When discussing a magnificent wine or a delicious cut of steak, “fine” can mean “superlative”.

“Fine” can also be used in reference to the thickness of something like a thread, or “There’s a fine line between Saturday night and Sunday morning.” (a Buffett-ism)

Said in anger, “fine” can also mean, “We’re done talking about this now.”

And when my wife asks me, “How do I look?”, I had better make sure that my inflection on “fine” suggests “foxy”… because “fine” can also be (inappropriately) used to mean “satisfactory”.

As in, “Is that what you are wearing?... no, no, it looks fine.”

A similar remark is “pretty good”.

Let me quote Charlie Weis, head coach of Notre Dame Football, about this year’s team: “I’m confident that the program is going where we all want it to go. That’s as honest as I can be. Because I think we have pretty good players. When you have pretty good players, you have a chance to be pretty good.”

In other words, they’re “fine”.

Fine? Now in his fourth year as Head Coach, Weiss has led the Irish to a pitiful 5-4 record, playing a notably weak schedule.

So they beat Michigan! This year, who hasn’t?

And why are they even playing San Diego State???

While this year’s record is better than 2007’s 3-9 finish, it is not up to par for what is expected at Notre Dame.

When Bob Davie replaced the aging Lou Holtz, he was given five years to produce. He took the team to three bowl games – lost all three – and held an overall winning 35-25 record. But in 2001, the worst of the five seasons, the team went 5-6 and Davie was fired.

Ty Willingham, Notre Dame’s first African-American coach, was only given three years. In 2002 he was selected Coach of the Year for leading the Irish to a 10-3 record. His overall record was 21-16 with two bowl losses. But in 2004, in a move that is still a mystery, despite a 6-5 record, the University fired Willingham.

Charlie Weis was supposed to be the golden boy of the NFL offensive line, having helped lead the New England Patriots to three Superbowls. Notre Dame lured him away with a 6-year contract said to be worth $2 million per year. During 2005, with (Willingham recruits) Brady Quinn and Jeff Samardzija leading the way, Notre Dame posted a 9-2 record and went to the Fiesta Bowl (which they lost to Ohio State).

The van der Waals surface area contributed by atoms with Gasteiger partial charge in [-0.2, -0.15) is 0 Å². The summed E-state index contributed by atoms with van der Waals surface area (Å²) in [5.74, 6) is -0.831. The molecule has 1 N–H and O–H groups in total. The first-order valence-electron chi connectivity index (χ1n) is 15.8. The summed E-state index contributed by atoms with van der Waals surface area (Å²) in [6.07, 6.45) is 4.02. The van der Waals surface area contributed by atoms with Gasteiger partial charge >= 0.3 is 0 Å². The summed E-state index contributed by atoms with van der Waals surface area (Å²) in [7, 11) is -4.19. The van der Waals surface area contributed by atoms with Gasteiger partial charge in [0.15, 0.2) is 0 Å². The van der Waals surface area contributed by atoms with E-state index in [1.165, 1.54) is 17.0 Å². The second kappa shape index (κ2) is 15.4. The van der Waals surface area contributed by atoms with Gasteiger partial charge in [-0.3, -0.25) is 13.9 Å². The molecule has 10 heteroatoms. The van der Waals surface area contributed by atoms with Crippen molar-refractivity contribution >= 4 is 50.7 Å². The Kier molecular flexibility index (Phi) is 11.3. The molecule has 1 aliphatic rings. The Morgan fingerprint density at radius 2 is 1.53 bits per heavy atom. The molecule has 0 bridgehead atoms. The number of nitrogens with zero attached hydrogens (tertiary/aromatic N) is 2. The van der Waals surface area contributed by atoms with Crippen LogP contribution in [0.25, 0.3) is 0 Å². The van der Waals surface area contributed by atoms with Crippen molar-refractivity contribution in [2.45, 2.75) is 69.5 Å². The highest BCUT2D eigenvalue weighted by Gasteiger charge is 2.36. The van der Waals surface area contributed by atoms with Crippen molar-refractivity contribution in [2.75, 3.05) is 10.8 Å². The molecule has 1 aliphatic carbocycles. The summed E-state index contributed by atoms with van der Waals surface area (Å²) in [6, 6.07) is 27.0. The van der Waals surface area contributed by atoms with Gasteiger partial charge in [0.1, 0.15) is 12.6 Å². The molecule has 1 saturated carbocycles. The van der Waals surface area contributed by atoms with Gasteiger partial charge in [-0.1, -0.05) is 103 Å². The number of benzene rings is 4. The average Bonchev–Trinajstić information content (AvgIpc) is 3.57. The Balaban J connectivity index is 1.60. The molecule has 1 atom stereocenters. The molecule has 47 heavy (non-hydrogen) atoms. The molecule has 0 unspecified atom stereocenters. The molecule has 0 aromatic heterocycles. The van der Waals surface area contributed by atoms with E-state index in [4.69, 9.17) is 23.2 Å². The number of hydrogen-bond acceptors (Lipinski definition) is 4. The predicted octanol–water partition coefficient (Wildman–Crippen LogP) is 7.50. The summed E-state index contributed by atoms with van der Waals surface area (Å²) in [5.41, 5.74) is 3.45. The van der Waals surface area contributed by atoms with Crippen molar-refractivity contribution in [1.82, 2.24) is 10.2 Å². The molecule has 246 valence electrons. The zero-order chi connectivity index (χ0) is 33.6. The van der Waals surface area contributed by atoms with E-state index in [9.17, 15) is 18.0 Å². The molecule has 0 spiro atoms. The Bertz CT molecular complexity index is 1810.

Oddly, however, before that first season was even finished, Weis was offered a 10-year contract, estimated to be worth $30-40 million. The next year went well, finishing at 10-2 and a loss in the Sugar Bowl to LSU.

But in 2007, the team fell apart, posting the worst record ever in Notre Dame history, an abysmal 3-9. They were ranked last in offense... which, again, was supposed to be Weis' area of expertise.

And this year, at 5-4 (so far), Weis says, “We have pretty good players.”

They ought to be, Coach. You recruited them! This is your team now. You can’t blame Ty Willingham anymore. These are your boys!

Back before Halloween I called out that Great Pumpkin in Knoxville, and said he should start packing his bags if he lost to South Carolina. Well, SC whooped Tennessee “real bad!” and the next day the University bought out Coach Fulmer’s contract.

So now I’m calling out the "Fat Boy" up in South Bend. If you don’t beat Navy this weekend, you might want to start mailing out résumés.

Remember, I said it here first.

Tuesday, November 11, 2008

A Lament

I know the scriptures.

I know the Old Testament holds us responsible for our neighbor as well as for the sojourner in our midst.

“There will always be poor people in the land. Therefore I command you to be open-handed toward your brothers and toward the poor and needy in your land.” (Deuteronomy 15:11)

Jesus repeated this in the New Testament near the end of his ministry (Matthew 26:11).

Jesus also taught, “Blessed are you who are poor…” (Luke 6:20). He taught that the greatest commandment is to love God and to “Love your neighbor as yourself”. (Matthew 22:37) And he divided the sheep and the goats based on our response to the hungry, the thirsty, the naked, the sick and the imprisoned. (Matthew 25:31-46)

And here’s one that really hurts: “Give to everyone who asks you, and if anyone takes what belongs to you, do not demand it back.” (Luke 6:30)

Yes, I know the scriptures. And I don’t know anywhere that Jesus let’s us “off the hook”.